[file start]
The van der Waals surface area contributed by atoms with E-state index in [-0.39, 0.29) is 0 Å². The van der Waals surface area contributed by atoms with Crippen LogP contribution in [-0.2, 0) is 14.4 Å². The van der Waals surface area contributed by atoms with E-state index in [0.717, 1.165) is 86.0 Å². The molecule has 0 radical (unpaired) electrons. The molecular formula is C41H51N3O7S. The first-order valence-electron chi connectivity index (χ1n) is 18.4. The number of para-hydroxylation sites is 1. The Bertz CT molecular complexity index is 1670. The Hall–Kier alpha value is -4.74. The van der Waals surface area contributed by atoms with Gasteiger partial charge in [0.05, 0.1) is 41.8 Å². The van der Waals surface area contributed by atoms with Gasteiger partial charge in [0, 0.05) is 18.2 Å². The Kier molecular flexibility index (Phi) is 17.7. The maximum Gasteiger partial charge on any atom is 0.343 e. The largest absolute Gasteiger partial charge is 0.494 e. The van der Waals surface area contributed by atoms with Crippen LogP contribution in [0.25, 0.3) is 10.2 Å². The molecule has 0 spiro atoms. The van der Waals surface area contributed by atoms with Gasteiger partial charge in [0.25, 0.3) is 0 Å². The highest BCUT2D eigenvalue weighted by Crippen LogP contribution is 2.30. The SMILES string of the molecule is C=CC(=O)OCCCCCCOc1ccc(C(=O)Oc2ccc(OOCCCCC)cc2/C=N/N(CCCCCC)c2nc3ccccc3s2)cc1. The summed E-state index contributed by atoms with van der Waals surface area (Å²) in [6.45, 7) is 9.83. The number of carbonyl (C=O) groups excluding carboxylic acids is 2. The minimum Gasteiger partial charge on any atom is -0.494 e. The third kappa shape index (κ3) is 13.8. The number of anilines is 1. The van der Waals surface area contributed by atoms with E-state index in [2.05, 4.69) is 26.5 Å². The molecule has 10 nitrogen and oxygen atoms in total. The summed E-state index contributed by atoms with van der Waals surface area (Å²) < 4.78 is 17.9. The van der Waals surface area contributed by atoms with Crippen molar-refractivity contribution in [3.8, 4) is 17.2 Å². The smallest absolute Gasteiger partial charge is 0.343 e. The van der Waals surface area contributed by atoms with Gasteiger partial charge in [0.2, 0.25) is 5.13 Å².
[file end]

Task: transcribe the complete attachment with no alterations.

The van der Waals surface area contributed by atoms with E-state index in [-0.39, 0.29) is 0 Å². The van der Waals surface area contributed by atoms with Crippen LogP contribution in [-0.2, 0) is 14.4 Å². The van der Waals surface area contributed by atoms with E-state index in [0.717, 1.165) is 86.0 Å². The molecule has 0 radical (unpaired) electrons. The molecular formula is C41H51N3O7S. The first-order valence-electron chi connectivity index (χ1n) is 18.4. The number of para-hydroxylation sites is 1. The Bertz CT molecular complexity index is 1670. The Hall–Kier alpha value is -4.74. The van der Waals surface area contributed by atoms with Gasteiger partial charge in [0.05, 0.1) is 41.8 Å². The van der Waals surface area contributed by atoms with Gasteiger partial charge in [0, 0.05) is 18.2 Å². The Kier molecular flexibility index (Phi) is 17.7. The maximum Gasteiger partial charge on any atom is 0.343 e. The largest absolute Gasteiger partial charge is 0.494 e. The van der Waals surface area contributed by atoms with Crippen LogP contribution in [0.25, 0.3) is 10.2 Å². The molecule has 0 spiro atoms. The van der Waals surface area contributed by atoms with Gasteiger partial charge in [0.25, 0.3) is 0 Å². The highest BCUT2D eigenvalue weighted by Crippen LogP contribution is 2.30. The SMILES string of the molecule is C=CC(=O)OCCCCCCOc1ccc(C(=O)Oc2ccc(OOCCCCC)cc2/C=N/N(CCCCCC)c2nc3ccccc3s2)cc1. The summed E-state index contributed by atoms with van der Waals surface area (Å²) in [6.45, 7) is 9.83. The number of carbonyl (C=O) groups excluding carboxylic acids is 2. The minimum Gasteiger partial charge on any atom is -0.494 e. The third kappa shape index (κ3) is 13.8. The number of anilines is 1. The van der Waals surface area contributed by atoms with E-state index in [2.05, 4.69) is 26.5 Å². The molecule has 10 nitrogen and oxygen atoms in total. The summed E-state index contributed by atoms with van der Waals surface area (Å²) < 4.78 is 17.9. The van der Waals surface area contributed by atoms with Crippen molar-refractivity contribution in [3.8, 4) is 17.2 Å². The smallest absolute Gasteiger partial charge is 0.343 e. The van der Waals surface area contributed by atoms with Gasteiger partial charge in [0.2, 0.25) is 5.13 Å².